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Title: Not just the river: Genes, shapes, and sounds reveal population-structured diversification in the Amazonian frog Allobates tapajos (Dendrobatoidea)
Authors: Maia, Gabriela Farias
Lima, Albertina Pimental
Kaefer, Igor L.
Keywords: Bioacoustics
Discriminant Analysis
Phenotypic Plasticity
Population Structure
Amazon River
Tapajos River
Issue Date: 2017
metadata.dc.publisher.journal: Biological Journal of the Linnean Society
metadata.dc.relation.ispartof: Volume 121, Número 1, Pags. 95-108
Abstract: In the Amazon basin, the distribution of many vertebrate species is delimited by large rivers, which are frequently considered as biogeographical barriers strongly related to the origin and maintenance of the elevated biodiversity found in the region. In this study, we conducted a phylogeographical investigation of the effect of the Tapajós River on multiple classes of genotypic and phenotypic characters in a species of frog, Allobates tapajos. We sampled populations throughout the known distributional range of the species on both margins of the middle and lower sections of the river. We obtained fragments of mitochondrial (16S) and nuclear (RAG1) genes, as well as external morphometric measurements and advertisement call acoustic parameters of 48 individuals from six localities (populations). While the nuclear marker was monomorphic across the geographic distribution of A. tapajos, the mitochondrial fragment revealed low genetic distances accompanied by high spatial structuring, with restricted and absent haplotype sharing between populations and opposite river margins, respectively. Cladogenetic events were concentrated in the Pleistocene epoch, the time period corresponding to the establishment of the Tapajós River drainage. Acoustic parameters diverged between river margins, a pattern not observed in relation to the morphological markers analysed. There was no correlation in the variability pattern of the different classes of characters between them or in relation to linear geographic distance among populations. In addition, discriminant function analyses correctly assigned most of the individuals to their populations based on phenotypic characters. Our results show that the distribution of the variability within A. tapajos is affected not only by the transposition of a historical riverine barrier but also mostly by an elevated genotypic and phenotypic structure at the population level. © 2017 The Linnean Society of London.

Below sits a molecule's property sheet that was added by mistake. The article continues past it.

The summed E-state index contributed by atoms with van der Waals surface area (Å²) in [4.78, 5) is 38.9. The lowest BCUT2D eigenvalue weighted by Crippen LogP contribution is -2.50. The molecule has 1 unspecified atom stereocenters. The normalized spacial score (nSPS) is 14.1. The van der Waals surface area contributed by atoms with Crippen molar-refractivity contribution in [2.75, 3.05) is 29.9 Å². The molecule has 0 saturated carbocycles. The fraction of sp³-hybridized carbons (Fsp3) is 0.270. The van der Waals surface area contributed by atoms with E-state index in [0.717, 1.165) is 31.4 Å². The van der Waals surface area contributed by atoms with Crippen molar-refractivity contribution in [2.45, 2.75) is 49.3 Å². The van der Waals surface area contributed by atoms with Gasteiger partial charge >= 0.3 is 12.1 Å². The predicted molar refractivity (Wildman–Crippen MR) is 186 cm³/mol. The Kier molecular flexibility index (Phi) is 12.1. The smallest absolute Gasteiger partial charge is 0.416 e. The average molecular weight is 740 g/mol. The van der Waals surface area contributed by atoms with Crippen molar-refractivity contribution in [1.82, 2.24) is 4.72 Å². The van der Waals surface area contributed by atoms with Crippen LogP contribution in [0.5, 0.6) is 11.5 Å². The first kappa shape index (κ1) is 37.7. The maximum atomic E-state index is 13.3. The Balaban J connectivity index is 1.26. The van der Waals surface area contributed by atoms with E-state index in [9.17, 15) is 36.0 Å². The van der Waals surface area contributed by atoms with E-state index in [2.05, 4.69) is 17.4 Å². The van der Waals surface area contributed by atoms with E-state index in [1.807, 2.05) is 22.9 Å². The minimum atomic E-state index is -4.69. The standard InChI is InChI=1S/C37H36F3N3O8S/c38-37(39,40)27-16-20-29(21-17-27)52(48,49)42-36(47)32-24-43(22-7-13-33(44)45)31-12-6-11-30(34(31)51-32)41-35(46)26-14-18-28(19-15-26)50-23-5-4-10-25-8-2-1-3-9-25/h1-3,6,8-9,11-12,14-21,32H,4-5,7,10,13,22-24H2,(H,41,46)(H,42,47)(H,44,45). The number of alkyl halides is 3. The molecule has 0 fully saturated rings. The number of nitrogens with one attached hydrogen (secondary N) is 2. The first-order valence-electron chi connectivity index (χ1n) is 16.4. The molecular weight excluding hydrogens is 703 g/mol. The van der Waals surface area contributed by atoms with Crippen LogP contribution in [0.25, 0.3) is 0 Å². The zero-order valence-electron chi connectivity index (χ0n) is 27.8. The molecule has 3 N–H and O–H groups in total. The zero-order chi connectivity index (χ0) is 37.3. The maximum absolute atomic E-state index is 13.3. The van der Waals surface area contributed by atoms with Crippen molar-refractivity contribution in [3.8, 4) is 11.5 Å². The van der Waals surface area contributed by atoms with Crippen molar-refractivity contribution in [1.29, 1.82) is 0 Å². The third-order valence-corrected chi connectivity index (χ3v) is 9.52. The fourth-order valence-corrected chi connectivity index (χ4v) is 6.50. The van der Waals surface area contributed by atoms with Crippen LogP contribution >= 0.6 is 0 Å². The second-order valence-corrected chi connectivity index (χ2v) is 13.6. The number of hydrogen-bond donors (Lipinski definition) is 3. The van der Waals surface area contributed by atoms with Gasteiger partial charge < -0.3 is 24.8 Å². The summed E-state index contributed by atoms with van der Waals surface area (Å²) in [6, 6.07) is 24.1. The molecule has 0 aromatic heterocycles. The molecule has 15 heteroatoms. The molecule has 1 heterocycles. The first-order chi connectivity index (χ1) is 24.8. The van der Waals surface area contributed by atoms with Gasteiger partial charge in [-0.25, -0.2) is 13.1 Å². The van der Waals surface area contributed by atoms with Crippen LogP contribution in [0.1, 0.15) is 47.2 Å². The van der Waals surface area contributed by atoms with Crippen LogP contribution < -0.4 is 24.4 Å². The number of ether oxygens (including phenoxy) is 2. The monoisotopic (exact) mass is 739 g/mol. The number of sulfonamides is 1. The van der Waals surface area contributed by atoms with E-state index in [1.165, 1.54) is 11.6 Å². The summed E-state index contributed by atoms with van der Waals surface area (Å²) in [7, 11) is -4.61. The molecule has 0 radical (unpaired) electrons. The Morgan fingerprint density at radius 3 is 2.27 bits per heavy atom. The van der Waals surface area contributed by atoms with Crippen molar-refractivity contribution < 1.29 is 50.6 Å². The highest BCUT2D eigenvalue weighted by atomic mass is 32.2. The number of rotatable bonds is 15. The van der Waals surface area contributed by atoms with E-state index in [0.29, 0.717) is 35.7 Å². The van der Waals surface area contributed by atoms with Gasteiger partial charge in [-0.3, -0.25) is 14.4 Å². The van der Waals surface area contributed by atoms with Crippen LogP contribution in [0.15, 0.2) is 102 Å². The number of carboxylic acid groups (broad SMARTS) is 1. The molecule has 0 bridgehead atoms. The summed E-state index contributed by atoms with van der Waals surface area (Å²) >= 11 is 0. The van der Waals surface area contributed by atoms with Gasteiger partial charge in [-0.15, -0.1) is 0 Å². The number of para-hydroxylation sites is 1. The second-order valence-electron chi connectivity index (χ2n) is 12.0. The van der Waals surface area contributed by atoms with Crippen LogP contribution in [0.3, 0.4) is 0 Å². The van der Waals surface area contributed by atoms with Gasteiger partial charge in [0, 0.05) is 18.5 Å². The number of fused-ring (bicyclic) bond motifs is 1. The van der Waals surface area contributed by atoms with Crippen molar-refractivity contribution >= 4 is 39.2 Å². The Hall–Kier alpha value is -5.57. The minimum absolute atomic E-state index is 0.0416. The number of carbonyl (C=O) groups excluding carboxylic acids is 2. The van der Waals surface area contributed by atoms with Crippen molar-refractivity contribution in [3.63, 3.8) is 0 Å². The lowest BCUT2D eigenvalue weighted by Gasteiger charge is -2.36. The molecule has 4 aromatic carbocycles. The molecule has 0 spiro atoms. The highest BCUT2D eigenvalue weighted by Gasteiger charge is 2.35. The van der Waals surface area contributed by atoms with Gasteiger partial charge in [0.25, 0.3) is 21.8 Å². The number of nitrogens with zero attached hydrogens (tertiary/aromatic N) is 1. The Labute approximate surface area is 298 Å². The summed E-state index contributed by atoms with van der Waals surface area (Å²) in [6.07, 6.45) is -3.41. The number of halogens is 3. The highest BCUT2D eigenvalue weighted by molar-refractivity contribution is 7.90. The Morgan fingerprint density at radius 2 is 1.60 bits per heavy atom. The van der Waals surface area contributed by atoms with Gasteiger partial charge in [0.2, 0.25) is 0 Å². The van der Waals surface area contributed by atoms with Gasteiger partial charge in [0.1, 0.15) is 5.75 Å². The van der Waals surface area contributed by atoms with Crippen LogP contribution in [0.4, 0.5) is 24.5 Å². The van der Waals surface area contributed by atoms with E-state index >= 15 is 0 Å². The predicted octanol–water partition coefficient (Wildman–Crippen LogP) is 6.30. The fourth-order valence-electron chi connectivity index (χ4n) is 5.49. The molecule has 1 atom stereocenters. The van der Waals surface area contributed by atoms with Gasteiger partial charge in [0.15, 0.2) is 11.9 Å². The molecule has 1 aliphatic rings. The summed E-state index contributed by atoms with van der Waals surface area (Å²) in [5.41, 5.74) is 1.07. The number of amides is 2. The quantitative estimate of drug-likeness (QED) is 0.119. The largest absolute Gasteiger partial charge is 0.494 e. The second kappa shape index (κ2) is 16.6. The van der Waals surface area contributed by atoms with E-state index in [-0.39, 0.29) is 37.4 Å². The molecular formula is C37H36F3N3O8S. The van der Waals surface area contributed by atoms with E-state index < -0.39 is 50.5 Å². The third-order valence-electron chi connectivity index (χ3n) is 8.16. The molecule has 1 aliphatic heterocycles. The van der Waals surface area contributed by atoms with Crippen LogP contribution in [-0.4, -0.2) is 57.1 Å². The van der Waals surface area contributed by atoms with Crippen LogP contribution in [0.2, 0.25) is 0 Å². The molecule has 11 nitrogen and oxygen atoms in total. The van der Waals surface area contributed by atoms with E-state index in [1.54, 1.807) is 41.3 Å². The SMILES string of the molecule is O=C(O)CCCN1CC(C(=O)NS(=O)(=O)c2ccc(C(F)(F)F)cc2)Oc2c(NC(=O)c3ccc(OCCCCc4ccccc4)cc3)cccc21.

metadata.dc.identifier.doi: 10.1093/biolinnean/blw017
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